Trump administration may curb assistance to Pakistan

20 Jun, 2017 12:55 pm

WASHINGTON (92 News) – President Donald Trump’s administration appears ready to harden its approach toward Pakistan to crackdown on militants launching attacks in neighboring Afghanistan.

Potential Trump administration responses being discussed include expanding US drone strikes, redirecting or withholding some aid to Pakistan and perhaps eventually downgrading Pakistan’s status as a major non-NATO ally, the officials said, speaking on condition of anonymity.

US officials say they seek greater cooperation with Pakistan, not a rupture in ties, once the administration finishes a regional review of the strategy guiding the 16-year-old war in Afghanistan. Precise actions have yet to be decided.

The Trump administration in recent weeks has put more emphasis on the relationship with Islamabad in discussions as it hammers out a the regional strategy to be presented to Trump by mid-July, nearly six months after he took office, one official said.

“We’ve never really fully articulated what our strategy towards Pakistan is. The strategy will more clearly say what we want from Pakistan specifically,” the US official said, speaking on condition of anonymity.

Pakistan fiercely denies allowing any militants safe haven on its territory. “What Pakistan says is that we are already doing a lot and that our plate is already full,” a senior Pakistani government source told Reuters, speaking on condition of anonymity.

The source doubted the Trump administration would press too hard, saying: “They don’t want to push Pakistan to abandon their war against terrorism.”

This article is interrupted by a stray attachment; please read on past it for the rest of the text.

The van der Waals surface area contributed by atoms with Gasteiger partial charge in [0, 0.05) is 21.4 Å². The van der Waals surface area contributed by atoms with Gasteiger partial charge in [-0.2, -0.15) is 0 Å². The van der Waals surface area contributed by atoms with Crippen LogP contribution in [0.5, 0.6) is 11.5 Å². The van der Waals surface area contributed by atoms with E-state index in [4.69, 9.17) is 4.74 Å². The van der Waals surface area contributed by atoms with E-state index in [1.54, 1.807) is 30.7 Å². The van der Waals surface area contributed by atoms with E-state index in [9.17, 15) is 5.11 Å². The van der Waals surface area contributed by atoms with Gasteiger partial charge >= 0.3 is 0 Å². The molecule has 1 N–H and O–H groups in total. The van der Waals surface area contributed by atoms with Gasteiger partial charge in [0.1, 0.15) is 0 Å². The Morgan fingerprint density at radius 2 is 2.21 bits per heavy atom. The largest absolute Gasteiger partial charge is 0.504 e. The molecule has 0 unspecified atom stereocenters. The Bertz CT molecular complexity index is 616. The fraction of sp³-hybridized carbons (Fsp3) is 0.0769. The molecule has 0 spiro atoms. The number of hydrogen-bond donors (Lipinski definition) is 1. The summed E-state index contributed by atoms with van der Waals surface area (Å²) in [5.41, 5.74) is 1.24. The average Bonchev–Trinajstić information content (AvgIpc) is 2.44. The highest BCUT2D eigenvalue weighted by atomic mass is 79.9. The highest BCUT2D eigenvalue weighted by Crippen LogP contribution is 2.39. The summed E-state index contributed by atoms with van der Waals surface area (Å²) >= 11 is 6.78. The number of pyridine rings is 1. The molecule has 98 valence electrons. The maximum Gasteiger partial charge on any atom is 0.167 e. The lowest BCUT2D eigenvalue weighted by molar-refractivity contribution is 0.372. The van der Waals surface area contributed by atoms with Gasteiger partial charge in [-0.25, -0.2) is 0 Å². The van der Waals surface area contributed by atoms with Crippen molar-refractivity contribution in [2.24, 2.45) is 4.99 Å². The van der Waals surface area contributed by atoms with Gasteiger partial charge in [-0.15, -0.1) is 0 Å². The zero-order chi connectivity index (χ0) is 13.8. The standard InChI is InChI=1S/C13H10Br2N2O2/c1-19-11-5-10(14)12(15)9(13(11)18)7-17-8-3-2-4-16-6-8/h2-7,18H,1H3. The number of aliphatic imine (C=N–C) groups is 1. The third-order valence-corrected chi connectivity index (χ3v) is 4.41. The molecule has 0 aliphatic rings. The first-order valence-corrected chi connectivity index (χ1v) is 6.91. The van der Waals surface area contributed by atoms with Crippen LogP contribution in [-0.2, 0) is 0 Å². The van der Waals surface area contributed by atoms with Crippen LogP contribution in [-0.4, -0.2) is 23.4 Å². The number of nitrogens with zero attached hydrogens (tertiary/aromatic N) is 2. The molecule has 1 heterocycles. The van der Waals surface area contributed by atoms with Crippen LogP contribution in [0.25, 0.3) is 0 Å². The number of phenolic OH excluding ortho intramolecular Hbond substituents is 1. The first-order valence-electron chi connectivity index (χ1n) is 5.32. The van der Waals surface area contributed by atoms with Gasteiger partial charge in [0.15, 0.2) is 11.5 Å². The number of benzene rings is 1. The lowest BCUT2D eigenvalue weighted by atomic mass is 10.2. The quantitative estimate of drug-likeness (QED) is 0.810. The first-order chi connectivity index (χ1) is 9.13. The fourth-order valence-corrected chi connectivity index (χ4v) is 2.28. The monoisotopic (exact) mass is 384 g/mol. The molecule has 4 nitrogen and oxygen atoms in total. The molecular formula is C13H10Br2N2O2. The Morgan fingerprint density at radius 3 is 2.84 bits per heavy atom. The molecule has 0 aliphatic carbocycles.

Pakistan has received more than $33 billion in US assistance since 2002, including more than $14 billion in so-called Coalition Support Funds (CSF), a US Defense Department program to reimburse allies that have incurred costs in supporting counter-insurgency operations.

It is an important form of foreign currency for the nuclear-armed country and one that is getting particularly close scrutiny during the Trump administration review.

Last year, the Pentagon decided not to pay Pakistan $300 million in CSF funding after then-US Secretary of Defense Ash Carter declined to sign authorization that Pakistan was taking adequate action against the Haqqani network.

US officials said the Trump administration was discussing withholding at least some assistance to Pakistan. Curtis’ report also singled out the aid as a target. But US aid cuts could cede even more influence to China, which already has committed nearly $60 billion in investments in Pakistan.

Another option under review is broadening a drone campaign to penetrate deeper into Pakistan to target Haqqani fighters and other militants blamed for attacks in Afghanistan, US officials and a Pakistan expert said. “Now the Americans (will be) saying, you aren’t taking out our enemies, so therefore we are taking them out ourselves,” the Pakistan expert, who declined to be identified, said.




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